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Pharmacology for Nurses

8.3 Hormonal Therapy

Pharmacology for Nurses8.3 Hormonal Therapy

Learning Outcomes

By the end of this section, you should be able to:

  • 8.3.1 Identify the characteristics of hormonal therapy drugs used to treat cancer.
  • 8.3.2 Explain the indications, actions, adverse reactions, and interactions of hormonal therapy drugs used to treat cancer.
  • 8.3.3 Describe the nursing implications of hormonal therapy drugs used to treat cancer.
  • 8.3.4 Explain the client education related to hormonal therapy drugs used to treat cancer.

Antiestrogen Medications

Antiestrogens, or estrogen antagonists, are a group of medications used to block estrogen receptors. By blocking these receptors, cancer cells that require estrogen for growth are no longer able to undergo mitosis and cannot cause tumor development. These drugs are classified as hormonal therapies, as they block the influence of the hormone estrogen. They are primarily used for breast cancer; however, antiestrogens are only effective in breast cancers that are hormone-receptor positive. Tamoxifen and fulvestrant are two commonly used antiestrogens used for breast cancer. Tamoxifen is an oral medication that is given for approximately 5 years after breast cancer treatment. Fulvestrant, given intramuscularly, and elacestrant, a newer oral medication approved in 2023, are selective estrogen downregulators (SERD) that block estrogen receptors.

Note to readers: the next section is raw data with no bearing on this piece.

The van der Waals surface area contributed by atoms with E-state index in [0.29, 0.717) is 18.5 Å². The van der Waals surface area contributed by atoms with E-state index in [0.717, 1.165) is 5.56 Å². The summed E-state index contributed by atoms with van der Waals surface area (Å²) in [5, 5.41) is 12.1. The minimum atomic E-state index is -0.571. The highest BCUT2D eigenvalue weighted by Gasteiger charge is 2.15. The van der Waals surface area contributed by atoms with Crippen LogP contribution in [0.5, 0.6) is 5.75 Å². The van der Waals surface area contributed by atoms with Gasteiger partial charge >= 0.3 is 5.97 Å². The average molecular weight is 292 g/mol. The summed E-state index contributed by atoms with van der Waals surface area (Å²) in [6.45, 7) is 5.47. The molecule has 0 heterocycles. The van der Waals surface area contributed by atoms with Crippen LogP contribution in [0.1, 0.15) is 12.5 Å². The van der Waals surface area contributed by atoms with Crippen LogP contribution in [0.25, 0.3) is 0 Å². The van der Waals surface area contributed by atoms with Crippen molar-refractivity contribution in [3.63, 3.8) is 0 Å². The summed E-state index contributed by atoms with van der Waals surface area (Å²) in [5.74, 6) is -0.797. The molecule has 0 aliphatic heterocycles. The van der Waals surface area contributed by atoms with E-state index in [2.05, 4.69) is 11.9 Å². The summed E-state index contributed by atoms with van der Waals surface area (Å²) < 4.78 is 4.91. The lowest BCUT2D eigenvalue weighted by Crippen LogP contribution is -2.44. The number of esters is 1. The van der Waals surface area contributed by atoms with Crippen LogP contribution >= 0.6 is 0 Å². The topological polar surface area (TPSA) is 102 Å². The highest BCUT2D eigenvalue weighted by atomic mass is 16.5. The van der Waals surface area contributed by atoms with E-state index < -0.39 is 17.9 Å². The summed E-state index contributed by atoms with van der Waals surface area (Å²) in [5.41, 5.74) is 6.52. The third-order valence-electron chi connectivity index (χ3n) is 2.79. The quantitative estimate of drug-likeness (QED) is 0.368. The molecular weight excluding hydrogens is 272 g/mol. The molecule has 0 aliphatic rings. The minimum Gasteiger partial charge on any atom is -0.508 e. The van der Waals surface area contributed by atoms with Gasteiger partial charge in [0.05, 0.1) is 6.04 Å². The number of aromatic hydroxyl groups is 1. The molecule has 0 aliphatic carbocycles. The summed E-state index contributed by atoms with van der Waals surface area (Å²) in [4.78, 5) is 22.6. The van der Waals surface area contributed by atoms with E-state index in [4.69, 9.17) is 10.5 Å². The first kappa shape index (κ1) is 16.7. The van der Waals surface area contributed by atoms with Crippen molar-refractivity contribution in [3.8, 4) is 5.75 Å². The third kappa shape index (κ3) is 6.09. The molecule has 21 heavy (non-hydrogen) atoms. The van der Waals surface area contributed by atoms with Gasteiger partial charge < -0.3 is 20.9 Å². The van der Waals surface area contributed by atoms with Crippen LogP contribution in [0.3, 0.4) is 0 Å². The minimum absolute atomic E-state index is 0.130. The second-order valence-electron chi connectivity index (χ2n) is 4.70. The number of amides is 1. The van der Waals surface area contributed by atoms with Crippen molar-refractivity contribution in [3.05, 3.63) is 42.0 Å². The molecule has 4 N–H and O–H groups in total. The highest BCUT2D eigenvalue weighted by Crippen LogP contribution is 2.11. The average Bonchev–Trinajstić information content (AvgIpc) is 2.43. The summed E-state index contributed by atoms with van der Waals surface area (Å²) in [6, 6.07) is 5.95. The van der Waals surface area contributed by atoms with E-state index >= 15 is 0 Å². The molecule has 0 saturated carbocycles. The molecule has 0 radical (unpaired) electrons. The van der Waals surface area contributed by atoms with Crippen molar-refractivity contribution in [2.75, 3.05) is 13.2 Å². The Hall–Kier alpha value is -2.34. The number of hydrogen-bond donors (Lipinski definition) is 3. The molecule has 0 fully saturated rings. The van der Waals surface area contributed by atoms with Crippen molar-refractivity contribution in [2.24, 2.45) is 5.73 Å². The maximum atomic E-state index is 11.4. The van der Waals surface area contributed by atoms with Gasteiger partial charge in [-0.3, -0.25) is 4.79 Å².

Aromatase Inhibitors

Aromatase inhibitors are another classification of hormonal therapy used to treat breast cancer in postmenopausal clients. Aromatase is an enzyme found in fatty tissue that converts hormones into estrogen. Aromatase inhibitors, including anastrozole and exemestane, stop the production of estrogen and thus the growth of estrogen receptor–positive tumors by blocking aromatase. These medications are taken daily as an oral tablet. Aromatase inhibitors may be prescribed for clients who are not good candidates for antiestrogens. Aromatase inhibitors may cause symptoms of menopause and muscle and joint pain, which may limit use if clients are not able to tolerate side effects. These drugs may also put clients at higher risk of osteoporosis (DailyMed, Anastrozole, 2023).


Antiandrogens, also known as androgen inhibitors or testosterone blockers, are hormonal therapies used to treat prostate cancer. These drugs block androgen receptors so that cancers that rely on testosterone and other hormones to grow cannot survive. These drugs may induce a reduction in masculine characteristics such as hair growth and erectile dysfunction. Drugs in this class include flutamide and bicalutamide. They are given by the oral route daily. Liver enzymes must be periodically evaluated during therapy, as these drugs are hepatotoxic.